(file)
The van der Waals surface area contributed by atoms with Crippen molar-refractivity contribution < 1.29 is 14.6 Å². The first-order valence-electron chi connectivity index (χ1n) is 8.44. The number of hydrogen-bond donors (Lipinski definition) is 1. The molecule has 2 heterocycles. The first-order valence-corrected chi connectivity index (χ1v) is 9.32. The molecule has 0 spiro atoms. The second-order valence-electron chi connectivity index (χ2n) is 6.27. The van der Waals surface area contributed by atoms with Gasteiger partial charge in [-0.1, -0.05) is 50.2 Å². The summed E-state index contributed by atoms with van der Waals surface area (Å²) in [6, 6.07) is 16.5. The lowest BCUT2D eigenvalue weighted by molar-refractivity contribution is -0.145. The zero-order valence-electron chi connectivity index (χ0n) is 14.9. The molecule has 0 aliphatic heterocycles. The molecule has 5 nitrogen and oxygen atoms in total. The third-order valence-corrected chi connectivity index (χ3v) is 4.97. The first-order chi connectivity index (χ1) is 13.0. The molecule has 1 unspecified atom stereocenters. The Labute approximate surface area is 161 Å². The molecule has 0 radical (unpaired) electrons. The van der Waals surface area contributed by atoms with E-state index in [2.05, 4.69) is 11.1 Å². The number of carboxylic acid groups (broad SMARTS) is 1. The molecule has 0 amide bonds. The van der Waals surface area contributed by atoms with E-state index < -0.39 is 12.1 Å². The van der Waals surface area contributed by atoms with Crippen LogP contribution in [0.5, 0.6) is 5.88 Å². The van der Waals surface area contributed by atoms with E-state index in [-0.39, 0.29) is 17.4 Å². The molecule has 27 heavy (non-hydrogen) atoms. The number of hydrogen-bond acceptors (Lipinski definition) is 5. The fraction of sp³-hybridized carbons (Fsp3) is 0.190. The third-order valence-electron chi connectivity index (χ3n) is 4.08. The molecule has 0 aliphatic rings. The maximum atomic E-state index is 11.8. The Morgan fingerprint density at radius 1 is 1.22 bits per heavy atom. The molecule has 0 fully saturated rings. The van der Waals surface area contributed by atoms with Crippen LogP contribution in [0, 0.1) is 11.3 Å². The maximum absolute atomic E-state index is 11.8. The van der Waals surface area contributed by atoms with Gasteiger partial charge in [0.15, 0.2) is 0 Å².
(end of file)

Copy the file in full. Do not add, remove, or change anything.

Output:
The van der Waals surface area contributed by atoms with Crippen molar-refractivity contribution < 1.29 is 14.6 Å². The first-order valence-electron chi connectivity index (χ1n) is 8.44. The number of hydrogen-bond donors (Lipinski definition) is 1. The molecule has 2 heterocycles. The first-order valence-corrected chi connectivity index (χ1v) is 9.32. The molecule has 0 spiro atoms. The second-order valence-electron chi connectivity index (χ2n) is 6.27. The van der Waals surface area contributed by atoms with Gasteiger partial charge in [-0.1, -0.05) is 50.2 Å². The summed E-state index contributed by atoms with van der Waals surface area (Å²) in [6, 6.07) is 16.5. The lowest BCUT2D eigenvalue weighted by molar-refractivity contribution is -0.145. The zero-order valence-electron chi connectivity index (χ0n) is 14.9. The molecule has 0 aliphatic heterocycles. The molecule has 5 nitrogen and oxygen atoms in total. The third-order valence-corrected chi connectivity index (χ3v) is 4.97. The first-order chi connectivity index (χ1) is 13.0. The molecule has 1 unspecified atom stereocenters. The Labute approximate surface area is 161 Å². The molecule has 0 radical (unpaired) electrons. The van der Waals surface area contributed by atoms with E-state index in [2.05, 4.69) is 11.1 Å². The number of carboxylic acid groups (broad SMARTS) is 1. The molecule has 0 amide bonds. The van der Waals surface area contributed by atoms with E-state index < -0.39 is 12.1 Å². The van der Waals surface area contributed by atoms with Crippen LogP contribution in [0.5, 0.6) is 5.88 Å². The van der Waals surface area contributed by atoms with E-state index in [-0.39, 0.29) is 17.4 Å². The molecule has 27 heavy (non-hydrogen) atoms. The number of hydrogen-bond acceptors (Lipinski definition) is 5. The fraction of sp³-hybridized carbons (Fsp3) is 0.190. The third-order valence-electron chi connectivity index (χ3n) is 4.08. The molecule has 0 aliphatic rings. The maximum atomic E-state index is 11.8. The Morgan fingerprint density at radius 1 is 1.22 bits per heavy atom. The molecule has 0 fully saturated rings. The van der Waals surface area contributed by atoms with Crippen LogP contribution in [0, 0.1) is 11.3 Å². The maximum absolute atomic E-state index is 11.8. The van der Waals surface area contributed by atoms with Gasteiger partial charge in [0.15, 0.2) is 0 Å².